Thanksgiving is almost here. Many of us are in the kitchen baking pies and breads, sprucing up the house, getting ready for company, or packing our bags to visit relatives out of town. For most of us, Thanksgiving is a time of sharing with family and friends and enjoying delicious, traditional food. It is also a time for the biggest shopping day in the United States- Black Friday.

Black Friday is the day retailers across America are no longer in "the red," ringing up profit totals that are astronomical. Many stores open as early as 6:00 AM and these opening times seem to get earlier every year. People gather outside of malls and shopping centers before the doors open, sipping hot coffee and drooling at the discounts that await them inside. A lot, if not most, of these shoppers are women.

Did you read that? A lot of these shoppers are women. Imagine the consumer power that gives us, ladies. I won't go into what we should buy, what we shouldn't buy, what stores to shop, and which stores to boycott. That would be dipping into the pool of legalism. And, frankly, swimming in the pool of legalism will leave you breathless as you try to keep your head above water. (I am so thankful for Grace, aren't you?)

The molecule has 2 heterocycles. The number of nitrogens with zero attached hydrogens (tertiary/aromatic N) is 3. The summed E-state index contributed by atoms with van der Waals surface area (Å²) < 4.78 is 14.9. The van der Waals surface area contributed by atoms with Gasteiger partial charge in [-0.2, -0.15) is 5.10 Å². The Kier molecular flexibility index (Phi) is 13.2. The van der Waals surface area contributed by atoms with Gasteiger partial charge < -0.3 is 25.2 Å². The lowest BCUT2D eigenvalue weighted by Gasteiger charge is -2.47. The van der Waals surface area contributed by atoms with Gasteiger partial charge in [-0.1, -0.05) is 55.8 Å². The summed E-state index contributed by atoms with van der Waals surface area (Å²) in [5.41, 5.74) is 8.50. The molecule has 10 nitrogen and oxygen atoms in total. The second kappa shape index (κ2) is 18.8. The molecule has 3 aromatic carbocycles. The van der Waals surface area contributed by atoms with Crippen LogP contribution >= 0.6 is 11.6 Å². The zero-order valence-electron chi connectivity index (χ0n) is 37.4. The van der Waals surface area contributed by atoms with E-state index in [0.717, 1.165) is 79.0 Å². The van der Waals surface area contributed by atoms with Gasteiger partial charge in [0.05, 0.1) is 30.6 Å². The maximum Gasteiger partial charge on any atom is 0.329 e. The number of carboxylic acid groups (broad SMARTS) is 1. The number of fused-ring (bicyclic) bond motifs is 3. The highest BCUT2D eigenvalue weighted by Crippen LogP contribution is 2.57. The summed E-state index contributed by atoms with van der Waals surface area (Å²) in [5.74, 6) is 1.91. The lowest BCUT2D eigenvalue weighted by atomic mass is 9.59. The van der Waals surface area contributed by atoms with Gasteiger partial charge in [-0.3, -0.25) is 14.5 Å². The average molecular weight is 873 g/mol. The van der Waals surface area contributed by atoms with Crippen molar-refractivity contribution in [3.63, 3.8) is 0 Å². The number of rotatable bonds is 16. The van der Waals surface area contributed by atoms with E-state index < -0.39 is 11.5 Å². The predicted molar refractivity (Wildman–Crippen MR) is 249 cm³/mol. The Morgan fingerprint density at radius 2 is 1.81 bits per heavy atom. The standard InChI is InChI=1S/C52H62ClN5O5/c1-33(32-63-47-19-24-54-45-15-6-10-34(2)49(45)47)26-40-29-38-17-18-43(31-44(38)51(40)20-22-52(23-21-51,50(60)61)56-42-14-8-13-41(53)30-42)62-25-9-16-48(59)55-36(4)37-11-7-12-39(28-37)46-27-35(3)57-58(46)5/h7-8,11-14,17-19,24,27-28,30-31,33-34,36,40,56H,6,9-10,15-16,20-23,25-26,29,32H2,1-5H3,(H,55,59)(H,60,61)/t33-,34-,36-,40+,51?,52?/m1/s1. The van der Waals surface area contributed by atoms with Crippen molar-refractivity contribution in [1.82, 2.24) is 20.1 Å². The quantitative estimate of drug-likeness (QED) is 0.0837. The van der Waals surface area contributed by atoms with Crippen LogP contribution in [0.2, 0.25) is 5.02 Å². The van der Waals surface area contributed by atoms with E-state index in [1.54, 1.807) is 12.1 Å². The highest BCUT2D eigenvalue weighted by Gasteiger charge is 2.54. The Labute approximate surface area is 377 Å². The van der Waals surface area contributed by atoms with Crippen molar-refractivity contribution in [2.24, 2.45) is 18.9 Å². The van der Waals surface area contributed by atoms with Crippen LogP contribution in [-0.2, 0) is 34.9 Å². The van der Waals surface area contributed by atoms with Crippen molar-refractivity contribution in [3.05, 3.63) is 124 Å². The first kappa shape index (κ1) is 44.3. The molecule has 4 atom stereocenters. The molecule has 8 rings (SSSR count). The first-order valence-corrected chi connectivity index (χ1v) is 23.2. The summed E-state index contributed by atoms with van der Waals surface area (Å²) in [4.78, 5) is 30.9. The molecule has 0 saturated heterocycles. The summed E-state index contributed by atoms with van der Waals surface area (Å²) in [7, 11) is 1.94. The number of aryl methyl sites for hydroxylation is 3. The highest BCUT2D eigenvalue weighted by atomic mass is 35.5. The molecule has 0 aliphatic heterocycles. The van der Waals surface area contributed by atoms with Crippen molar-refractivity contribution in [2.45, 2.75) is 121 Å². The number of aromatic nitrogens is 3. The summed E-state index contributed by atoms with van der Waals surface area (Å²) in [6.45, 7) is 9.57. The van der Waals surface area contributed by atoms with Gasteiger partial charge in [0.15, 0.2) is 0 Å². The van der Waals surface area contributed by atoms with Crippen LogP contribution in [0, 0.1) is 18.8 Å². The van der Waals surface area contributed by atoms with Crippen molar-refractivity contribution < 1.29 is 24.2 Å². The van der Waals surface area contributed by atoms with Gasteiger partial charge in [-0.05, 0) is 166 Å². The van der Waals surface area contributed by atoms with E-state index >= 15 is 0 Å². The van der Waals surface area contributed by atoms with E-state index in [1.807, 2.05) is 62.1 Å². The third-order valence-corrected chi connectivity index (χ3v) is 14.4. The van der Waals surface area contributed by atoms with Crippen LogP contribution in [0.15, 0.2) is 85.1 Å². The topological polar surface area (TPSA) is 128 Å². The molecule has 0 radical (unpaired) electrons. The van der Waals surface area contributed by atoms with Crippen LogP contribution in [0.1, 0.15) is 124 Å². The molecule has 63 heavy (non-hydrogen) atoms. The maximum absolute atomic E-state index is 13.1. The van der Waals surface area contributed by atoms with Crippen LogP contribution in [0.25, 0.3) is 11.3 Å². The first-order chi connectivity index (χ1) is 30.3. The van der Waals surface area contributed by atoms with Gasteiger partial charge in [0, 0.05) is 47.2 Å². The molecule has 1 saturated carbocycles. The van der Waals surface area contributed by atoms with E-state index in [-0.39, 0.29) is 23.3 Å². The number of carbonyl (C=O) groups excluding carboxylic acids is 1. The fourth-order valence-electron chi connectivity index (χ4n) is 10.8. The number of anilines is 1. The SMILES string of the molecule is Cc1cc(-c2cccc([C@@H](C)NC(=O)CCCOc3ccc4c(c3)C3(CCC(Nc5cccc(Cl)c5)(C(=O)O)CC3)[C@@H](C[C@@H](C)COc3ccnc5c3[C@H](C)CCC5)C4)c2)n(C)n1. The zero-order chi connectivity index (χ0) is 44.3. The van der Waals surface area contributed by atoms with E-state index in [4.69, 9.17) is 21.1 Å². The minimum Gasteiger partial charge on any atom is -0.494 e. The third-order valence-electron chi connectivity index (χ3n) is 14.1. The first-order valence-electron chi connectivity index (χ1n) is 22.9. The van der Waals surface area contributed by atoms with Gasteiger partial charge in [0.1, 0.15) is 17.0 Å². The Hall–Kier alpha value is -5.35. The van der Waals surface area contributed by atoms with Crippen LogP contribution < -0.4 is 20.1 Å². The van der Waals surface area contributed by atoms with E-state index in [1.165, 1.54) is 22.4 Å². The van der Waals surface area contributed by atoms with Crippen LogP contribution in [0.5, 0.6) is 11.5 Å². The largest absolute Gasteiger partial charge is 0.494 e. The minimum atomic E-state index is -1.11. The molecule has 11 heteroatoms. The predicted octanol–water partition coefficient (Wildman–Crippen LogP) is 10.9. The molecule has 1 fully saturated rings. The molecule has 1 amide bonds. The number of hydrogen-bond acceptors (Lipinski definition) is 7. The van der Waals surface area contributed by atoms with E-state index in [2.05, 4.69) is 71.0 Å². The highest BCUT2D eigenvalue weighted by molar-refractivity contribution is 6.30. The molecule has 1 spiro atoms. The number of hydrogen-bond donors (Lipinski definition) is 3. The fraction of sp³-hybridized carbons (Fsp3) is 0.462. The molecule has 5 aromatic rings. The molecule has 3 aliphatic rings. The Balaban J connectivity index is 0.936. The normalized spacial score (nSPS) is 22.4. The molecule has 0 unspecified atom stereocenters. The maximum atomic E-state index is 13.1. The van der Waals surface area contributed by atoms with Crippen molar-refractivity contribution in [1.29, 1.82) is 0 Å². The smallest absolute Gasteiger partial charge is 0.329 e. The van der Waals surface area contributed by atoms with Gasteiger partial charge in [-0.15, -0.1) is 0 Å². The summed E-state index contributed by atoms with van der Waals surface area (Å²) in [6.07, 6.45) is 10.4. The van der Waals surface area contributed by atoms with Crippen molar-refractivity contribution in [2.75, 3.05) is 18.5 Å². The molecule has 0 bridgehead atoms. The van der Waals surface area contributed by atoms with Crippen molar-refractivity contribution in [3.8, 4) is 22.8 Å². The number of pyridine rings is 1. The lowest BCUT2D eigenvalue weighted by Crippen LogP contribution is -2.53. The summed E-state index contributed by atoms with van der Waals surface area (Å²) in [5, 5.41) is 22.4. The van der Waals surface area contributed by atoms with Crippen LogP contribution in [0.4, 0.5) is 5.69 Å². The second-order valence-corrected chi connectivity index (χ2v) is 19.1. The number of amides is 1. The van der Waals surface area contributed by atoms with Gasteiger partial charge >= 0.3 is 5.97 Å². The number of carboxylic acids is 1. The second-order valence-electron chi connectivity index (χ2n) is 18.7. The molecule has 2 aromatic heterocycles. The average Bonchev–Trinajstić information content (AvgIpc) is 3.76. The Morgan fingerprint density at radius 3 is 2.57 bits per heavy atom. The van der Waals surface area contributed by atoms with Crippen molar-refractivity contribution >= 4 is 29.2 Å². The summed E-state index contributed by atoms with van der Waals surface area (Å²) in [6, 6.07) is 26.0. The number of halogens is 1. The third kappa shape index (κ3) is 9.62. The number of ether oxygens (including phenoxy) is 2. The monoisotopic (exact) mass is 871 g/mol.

Everyone has to decide which clothing they will buy or which store they will patron. Those decisions are between them and The Lord. One thing we can all remember is that we are to be a Light for Christ amid the madness.

It's hard to be a light when the lady behind you keeps grumbling about the line, or the woman in Wal-mart nearly knocked you down while you reached for a TMX Elmo (that is just an example. It will never happen. All of the TMX Elmo's are gone.) It is very difficult to shine when you get to the register and the sale item rings up at regular price. Never mind that the clerk doesn't believe you and she takes what seems like forever (while the lady behind you grumbles) to look up the price in the sale circular.

I really want to shine, Lord. I do.

When my daughter starts to complain that she is tired and hungry and all I want to do is scream, "CAN'T YOU WAIT FOR A HAPPY MEAL?!" I really want to shine.

When the store management refuses to acknowledge Christmas in their display or allow their employees to wish me a Merry Christmas, I really want to shine. It is hard to shine while you are indignantly complaining to middle management.

I want to shine for You, Lord. I do.

Help me remember that the clerk was already at work while I was crawling out of bed this morning. She has been barked at by rude customers at least a hundred times before it was even my turn in line. She has neither the desire nor the responsibility to memorize every single sale item in this store. Lord, give me the encouraging words You would have me say to her this morning. Give me a smile, Lord, because right now the humanness in me does not feel like smiling.

Lord, remind me that the lady behind me in line is human, just like me. She may be a believer. She may be lost. Help me to be kind and patient.